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Location, Location, Location!

A reflection of Summer 2009 to date in terms of rainfall and temperatures

It never ceases to amaze me just how fast summer goes. It seems like just yesterday that I was sitting on the anchor desk telling Bo Sykes how I couldn't believe it was already the first of May. After a long four-day weekend, a glance at the calendar this morning to remind myself of the date resulted in the thought of “are we seriously less than two weeks from Labor Day?” Sure enough, the season of heat (or in this year's case, lack thereof) is winding down, and I throw out some observations and statistics from the last several months as we inch closer to fall foliage.

It is with temperatures that I begin my reflection of the past quarter-year. Keep in mind that unless otherwise specified, these statistics were taken from the Charlottesville airport (KCHO). July proved to be a very cool month, with only four days seeing high temperatures at or above the normal (16th, 25th, 27th, and 28th.) The month as a whole had an average temperature of 72.5 degrees, which was 4.4 degrees below normal. Even the month of June ran slightly below normal with temperatures, as we finished a meager 1.4 degrees below normal. This month to date has an average temperature of 76.4 degrees, 0.4 degrees above normal.

It was very dry in July, with only 2.43 inches of precipitation measured. Normal precipitation is 4.94 inches, meaning we finished 2.51 inches below normal. By comparison, June was only 0.31 inches below normal with a monthly rainfall total of 4.15 inches. As of the time of this writing (August 24) we are 7.58 inches below normal in rainfall since the first of this year. From mere observation, I've noticed most rain events have been spotty during the last few months with a majority coming from convective (pop-up) showers and storms. It's been a while since we've had a steady, soaking rainstorm covering the Commonwealth. As a result, rainfall amounts are spotty and greatly varied as these pop-up events tend to be very localized. Need proof? Look at August's monthly rainfall totals. The Charlottesville airport has measured 2.77 inches of rain to date. Just up the road in Madison, our weather watcher Larry has received 4.77 inches.

This brings up another interesting point for conversation. It's tough to obtain uniform information that tells the whole story of an area. A random thunderstorm driving up rainfall totals at the location of a measurement – say, your house, the airport, outside the Newsplex - may be an inaccurate reflection if the surrounding area stays dry. It may be inaccurate to say that we are wetter than normal simply because a rain gauge just happens to be consistently in the line of fire. Likewise, temperature observations may vary greatly simply because of the location of the thermometer. Cooler valleys, sunny spots, or a location shaded by trees on its western side may impact the daytime high temperature recorded. I present to you as an example the airport in Thomasville, Pennsylvania – my hometown (KTHV). The airport and weather equipment are located beside a limestone quarry and directly above a huge limestone deposit. Limestone doesn't hold heat well; therefore, overnight temperatures fall faster and further in the wintertime than the surrounding area. How much colder? Try ten to fifteen degrees.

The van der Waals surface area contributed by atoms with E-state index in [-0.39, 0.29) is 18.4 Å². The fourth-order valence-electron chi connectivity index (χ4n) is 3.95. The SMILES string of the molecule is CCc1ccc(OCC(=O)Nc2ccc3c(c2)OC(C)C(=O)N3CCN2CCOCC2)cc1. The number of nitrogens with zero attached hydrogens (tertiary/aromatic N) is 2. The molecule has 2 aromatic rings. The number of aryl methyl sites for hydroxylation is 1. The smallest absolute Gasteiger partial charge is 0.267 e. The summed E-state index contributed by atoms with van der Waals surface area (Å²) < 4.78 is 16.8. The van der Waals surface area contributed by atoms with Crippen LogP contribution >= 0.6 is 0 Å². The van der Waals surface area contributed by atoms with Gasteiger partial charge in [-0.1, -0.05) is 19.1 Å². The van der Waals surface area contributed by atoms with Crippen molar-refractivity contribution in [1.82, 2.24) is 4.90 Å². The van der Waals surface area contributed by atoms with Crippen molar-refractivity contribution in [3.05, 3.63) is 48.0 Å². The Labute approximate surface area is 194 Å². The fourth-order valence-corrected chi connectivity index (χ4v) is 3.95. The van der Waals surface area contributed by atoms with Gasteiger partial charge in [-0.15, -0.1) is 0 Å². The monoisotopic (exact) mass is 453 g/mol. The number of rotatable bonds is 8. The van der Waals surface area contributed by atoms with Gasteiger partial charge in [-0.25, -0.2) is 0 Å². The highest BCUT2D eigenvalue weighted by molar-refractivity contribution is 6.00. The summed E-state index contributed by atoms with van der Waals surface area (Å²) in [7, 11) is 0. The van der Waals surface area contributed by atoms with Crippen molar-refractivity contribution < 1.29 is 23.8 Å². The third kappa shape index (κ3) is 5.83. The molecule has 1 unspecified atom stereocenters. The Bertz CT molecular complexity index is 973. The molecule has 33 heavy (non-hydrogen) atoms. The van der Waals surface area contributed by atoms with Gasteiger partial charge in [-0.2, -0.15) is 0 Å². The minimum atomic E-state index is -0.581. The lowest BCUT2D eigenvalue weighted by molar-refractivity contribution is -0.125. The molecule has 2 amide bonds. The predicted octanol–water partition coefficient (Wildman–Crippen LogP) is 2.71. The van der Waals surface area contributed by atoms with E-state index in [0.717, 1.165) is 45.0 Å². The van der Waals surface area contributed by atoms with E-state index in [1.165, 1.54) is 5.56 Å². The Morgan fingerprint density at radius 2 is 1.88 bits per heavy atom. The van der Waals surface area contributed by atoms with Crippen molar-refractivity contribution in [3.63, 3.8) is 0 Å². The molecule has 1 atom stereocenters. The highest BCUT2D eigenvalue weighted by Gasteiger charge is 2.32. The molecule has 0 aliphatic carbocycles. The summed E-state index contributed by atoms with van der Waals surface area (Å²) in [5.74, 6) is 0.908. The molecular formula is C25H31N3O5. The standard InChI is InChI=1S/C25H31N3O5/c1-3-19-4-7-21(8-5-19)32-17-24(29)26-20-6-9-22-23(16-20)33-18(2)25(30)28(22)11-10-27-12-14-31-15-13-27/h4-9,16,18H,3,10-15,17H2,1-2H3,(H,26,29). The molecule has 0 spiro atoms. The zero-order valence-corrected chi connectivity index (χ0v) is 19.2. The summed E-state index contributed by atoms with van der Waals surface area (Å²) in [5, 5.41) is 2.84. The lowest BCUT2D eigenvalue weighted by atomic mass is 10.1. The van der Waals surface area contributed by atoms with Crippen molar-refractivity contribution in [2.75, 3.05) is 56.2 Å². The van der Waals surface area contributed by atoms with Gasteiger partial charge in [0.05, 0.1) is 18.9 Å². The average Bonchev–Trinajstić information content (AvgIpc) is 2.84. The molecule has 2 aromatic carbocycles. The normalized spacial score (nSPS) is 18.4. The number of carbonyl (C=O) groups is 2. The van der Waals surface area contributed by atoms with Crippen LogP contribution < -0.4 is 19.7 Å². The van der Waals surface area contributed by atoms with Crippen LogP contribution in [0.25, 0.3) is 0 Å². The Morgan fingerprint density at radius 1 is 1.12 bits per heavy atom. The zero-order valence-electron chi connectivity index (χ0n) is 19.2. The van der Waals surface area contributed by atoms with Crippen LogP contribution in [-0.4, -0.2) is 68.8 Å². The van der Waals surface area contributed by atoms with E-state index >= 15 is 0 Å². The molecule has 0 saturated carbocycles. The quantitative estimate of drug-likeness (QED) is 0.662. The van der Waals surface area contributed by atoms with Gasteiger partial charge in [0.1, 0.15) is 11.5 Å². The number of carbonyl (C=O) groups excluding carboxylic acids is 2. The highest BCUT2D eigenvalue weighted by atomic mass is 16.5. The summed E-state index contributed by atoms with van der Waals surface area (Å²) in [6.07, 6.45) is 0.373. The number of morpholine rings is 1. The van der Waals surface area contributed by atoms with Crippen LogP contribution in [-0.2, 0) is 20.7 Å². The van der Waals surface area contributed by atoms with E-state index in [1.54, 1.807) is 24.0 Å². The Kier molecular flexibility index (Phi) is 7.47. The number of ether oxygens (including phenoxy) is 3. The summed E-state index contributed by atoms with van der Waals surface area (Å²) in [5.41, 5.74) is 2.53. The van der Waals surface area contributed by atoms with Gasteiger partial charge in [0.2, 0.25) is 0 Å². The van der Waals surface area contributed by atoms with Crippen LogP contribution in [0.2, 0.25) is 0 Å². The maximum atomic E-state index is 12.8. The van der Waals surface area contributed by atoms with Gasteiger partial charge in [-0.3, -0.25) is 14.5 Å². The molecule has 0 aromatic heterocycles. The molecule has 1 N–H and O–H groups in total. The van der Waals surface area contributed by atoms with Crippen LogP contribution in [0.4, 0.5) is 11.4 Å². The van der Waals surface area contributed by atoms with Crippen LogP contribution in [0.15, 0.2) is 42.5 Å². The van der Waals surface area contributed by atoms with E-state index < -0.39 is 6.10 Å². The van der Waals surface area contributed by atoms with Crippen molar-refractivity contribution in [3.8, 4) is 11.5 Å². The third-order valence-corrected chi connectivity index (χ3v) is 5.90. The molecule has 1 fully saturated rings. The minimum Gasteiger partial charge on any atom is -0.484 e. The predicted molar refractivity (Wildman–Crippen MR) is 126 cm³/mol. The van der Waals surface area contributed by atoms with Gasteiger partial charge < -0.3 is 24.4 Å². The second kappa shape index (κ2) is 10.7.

So what does this all mean? Sometimes an area's climate depends on a distance change of a few feet or a few miles. The changes can be large, but it's almost impossible to measure everywhere at once. That's why we meteorologists value spotter reports so much. Our weather watchers - Stephanie, Diane, Bob, Larry, and John, just to name a few – are our eyes and ears so we can understand the big picture of the weather happening around the region. We're very appreciative of them!

Looking at the last few months, the overall picture is that we're getting some rain and we're still managing 80-degree days. It hasn't been a typical Virginia summer in terms of heat and precipitation, but I'm not that concerned. Keep in mind that the averages we use as a benchmark are simply that – averages. Averages are made of extremes both high and low. Just because we don't hit the average every single year doesn't mean something is wrong. It just means that Mother Nature really is a moody person and likes to keep it interesting.

One final thought... if any of you have a quality thermometer, rain gauge, or other weather-monitoring equipment and wish to help us out (be a weather watcher), drop us an e-mail at weather at newsplex dot com. We may be interested in your measurements!

Thanks for reading! Until next time...

Travis Koshko

 

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